Understanding the Legal Needs After a Disaster

Devastating natural disasters like Hurricane Florence, which recently plowed through the Mid-Atlantic and Southeast, create myriad legal needs for low-income individuals — and they can last for years. To help visualize this, the Texas Access to Justice Commission produced an infographic laying out the expected needs and focus areas for legal aid.

For more perspective, we can pair this with the graphic below, which shows how the legal aid work emerged for Southeast Louisiana Legal Services following Hurricane Katrina in 2005. (See the article, “After a Disaster Like Katrina, Water, Food, and Shelter Are Not Enough: Ten years after Hurricane Katrina, residents are still fighting scam contractors and FEMA,” in The Nation.)

After Katrina, housing remained a huge focus area through 2015, though other needs also peaked and plateaued over the 10-year span.

Several resources exist to help legal aid organizations prepare for, and respond to, disasters. Here are a few select relevant and recent ones:

· DisasterLegalAid.org: A national centralized resource on disaster issues for legal aid staff, pro bono attorneys, and disaster victims. It has up-to-date information and resources in several languages.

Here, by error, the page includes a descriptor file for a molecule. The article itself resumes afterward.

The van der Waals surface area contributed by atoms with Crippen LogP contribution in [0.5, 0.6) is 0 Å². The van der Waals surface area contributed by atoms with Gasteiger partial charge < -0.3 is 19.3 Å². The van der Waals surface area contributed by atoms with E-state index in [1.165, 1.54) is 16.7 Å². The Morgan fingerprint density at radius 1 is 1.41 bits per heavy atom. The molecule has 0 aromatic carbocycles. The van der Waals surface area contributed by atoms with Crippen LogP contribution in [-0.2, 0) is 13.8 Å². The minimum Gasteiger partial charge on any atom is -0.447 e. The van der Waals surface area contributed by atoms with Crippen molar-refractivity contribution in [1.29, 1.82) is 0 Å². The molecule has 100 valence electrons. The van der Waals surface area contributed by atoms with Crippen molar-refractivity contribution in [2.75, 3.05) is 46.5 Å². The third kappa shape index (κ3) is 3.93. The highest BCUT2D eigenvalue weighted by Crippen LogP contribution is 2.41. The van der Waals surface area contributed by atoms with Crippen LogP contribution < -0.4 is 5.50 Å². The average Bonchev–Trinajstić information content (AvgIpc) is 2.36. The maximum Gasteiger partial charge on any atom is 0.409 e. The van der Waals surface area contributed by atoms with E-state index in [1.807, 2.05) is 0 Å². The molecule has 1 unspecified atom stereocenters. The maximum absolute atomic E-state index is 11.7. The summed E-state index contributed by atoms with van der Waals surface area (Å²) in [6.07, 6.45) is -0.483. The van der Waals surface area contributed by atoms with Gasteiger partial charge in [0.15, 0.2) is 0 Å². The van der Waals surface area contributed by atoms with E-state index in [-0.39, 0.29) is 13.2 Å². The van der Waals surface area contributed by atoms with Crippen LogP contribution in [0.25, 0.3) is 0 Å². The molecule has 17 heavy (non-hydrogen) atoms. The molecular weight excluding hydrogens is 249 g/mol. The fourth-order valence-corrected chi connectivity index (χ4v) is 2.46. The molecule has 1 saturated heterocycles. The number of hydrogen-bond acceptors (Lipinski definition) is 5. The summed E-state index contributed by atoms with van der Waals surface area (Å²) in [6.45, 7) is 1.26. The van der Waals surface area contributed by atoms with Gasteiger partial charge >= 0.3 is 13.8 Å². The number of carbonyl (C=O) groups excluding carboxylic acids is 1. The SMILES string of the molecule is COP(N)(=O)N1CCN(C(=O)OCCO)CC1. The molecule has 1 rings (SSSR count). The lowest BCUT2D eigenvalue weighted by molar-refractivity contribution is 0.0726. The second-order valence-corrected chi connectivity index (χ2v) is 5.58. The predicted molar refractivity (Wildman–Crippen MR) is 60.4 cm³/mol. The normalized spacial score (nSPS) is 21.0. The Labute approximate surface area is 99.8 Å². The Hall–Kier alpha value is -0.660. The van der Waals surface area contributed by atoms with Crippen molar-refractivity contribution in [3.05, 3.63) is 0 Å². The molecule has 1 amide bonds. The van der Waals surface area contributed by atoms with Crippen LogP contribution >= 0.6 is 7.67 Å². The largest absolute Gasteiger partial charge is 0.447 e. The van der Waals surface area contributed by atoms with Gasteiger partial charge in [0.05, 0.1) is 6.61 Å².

· Your state’s Free Legal Answers and state bar website: The ABA’s Free Legal Answers is a virtual legal advice clinic that’s available on a handful of state websites. It allows qualifying users to post questions that can be answered by attorney volunteers. Also check your state bar website for any disaster-related resources (e.g., check out the State Bar of Texas’ or the North Carolina Bar Association’s disaster resources for attorneys).

· Disaster Legal Aid’s Pro Bono Opportunities Guide: A list of opportunities beyond Free Legal Answers.

· Ready.gov: A website of the U.S. Department of Homeland Security designed to educate and empower people to prepare for, respond to, and mitigate emergencies, including natural disasters.

· Iowa Legal Aid’s best practices manual in preparing for and recovering from disasters: This manual includes best practices for organizations pre- and post-disasters. It also links to a number of sample documents.

· The Social Vulnerability Index and OnTheMap for Emergency Management: Two federal resources that provide insight into the social and economic characteristics of communities across the country.